When I saw this book on the discount table at the Christian bookshop in Albany, it felt like it was meant to be. It was August last year and I was in the midst of a PND relapse. My mum was looking after Rory for a few hours so I could have some time to myself.
It was with both excitement and trepidation that I bought the book, took it home and opened it. I hadn't heard of any books on postnatal depression written by Christian authors and, based on the views of PND I'd heard other people espouse, it could go either of three ways - it could say that PND is caused by a lack of faith and be firmly opposed to anti-depressants, it could take the medical path of looking at PND as a 'disease' but no so much as a spiritual condition, or it could sit somewhere in the middle.
Thankfully this book took the third approach. Written by Christian psychiatrists, it says on the back cover, This definitive guide explains why this depression occurs, who is at risk, how to treat it, and where to find God in it all. It uses examples of women whose PND was caused by an intricate mix of traumatic past experiences, anger at God, seratonin depletion in the brain, and hormonal shifts. The book is both encouraging and sensible, exhorting those suffering from PND to use medication to help them recover. It is realistic in that pregnancy, childbirth and child rearing will be painful and hard this side of the Fall, much more realistic than the perfect picture of families promoted by some Christians. It did scare me a bit with some of the statistics about the chances of recurring and worsening PND with each pregnancy, but I also felt better prepared, knowing that if PND strikes me again I know the signs and where to get help.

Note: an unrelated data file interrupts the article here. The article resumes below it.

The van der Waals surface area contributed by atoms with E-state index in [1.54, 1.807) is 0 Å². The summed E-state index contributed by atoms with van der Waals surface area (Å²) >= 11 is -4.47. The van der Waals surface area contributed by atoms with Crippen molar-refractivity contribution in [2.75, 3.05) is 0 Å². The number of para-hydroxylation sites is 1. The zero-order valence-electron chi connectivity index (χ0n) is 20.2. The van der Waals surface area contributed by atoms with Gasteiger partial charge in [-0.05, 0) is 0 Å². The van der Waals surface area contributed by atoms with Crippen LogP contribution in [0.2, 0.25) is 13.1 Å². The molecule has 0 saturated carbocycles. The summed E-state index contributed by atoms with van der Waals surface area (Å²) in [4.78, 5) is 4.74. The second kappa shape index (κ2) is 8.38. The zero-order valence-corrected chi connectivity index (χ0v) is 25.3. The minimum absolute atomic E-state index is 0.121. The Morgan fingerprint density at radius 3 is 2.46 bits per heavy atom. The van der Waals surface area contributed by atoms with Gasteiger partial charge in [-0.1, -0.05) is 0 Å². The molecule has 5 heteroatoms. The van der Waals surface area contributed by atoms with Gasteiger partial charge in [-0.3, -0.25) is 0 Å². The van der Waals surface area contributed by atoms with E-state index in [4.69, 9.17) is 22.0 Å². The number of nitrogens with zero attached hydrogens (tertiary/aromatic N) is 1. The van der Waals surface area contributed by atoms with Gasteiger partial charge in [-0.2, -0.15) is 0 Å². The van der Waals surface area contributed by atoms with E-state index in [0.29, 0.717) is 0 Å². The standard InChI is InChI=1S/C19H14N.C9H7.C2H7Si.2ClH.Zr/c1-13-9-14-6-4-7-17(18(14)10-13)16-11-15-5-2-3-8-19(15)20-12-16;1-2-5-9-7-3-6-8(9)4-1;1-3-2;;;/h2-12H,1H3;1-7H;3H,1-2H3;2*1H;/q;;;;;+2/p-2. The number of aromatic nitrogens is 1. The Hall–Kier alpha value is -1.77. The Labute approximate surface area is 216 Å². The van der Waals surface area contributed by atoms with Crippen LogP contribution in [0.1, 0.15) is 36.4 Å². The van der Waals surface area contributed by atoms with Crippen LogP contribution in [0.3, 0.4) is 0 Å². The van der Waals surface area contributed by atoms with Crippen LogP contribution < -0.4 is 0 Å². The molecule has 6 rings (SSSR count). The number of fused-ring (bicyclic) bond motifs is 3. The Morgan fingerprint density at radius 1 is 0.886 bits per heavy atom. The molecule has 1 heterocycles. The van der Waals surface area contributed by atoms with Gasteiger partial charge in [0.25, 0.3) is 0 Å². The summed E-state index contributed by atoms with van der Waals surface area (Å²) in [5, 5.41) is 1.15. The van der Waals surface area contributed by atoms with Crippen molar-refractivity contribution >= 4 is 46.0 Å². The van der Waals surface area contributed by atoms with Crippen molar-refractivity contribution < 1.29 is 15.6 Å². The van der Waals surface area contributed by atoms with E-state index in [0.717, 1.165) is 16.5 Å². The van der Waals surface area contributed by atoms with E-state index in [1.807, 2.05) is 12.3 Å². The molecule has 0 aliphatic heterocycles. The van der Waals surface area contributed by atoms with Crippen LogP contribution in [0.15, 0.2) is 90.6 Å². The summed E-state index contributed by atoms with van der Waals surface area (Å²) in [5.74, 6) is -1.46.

There are also insightful chapters on postnatal psychosis (there was a mum in the Mother Baby Unit who had it), PND and dads, and adjusting to life as a family. There were many stories I could relate to and it helped me feel less alone.
Most of all, it reminded me that God cares for the depressed, that He
doesn't just tell them to 'pull themselves together', but asks them to
entrust their cares to Him. It is ok to mourn because He will comfort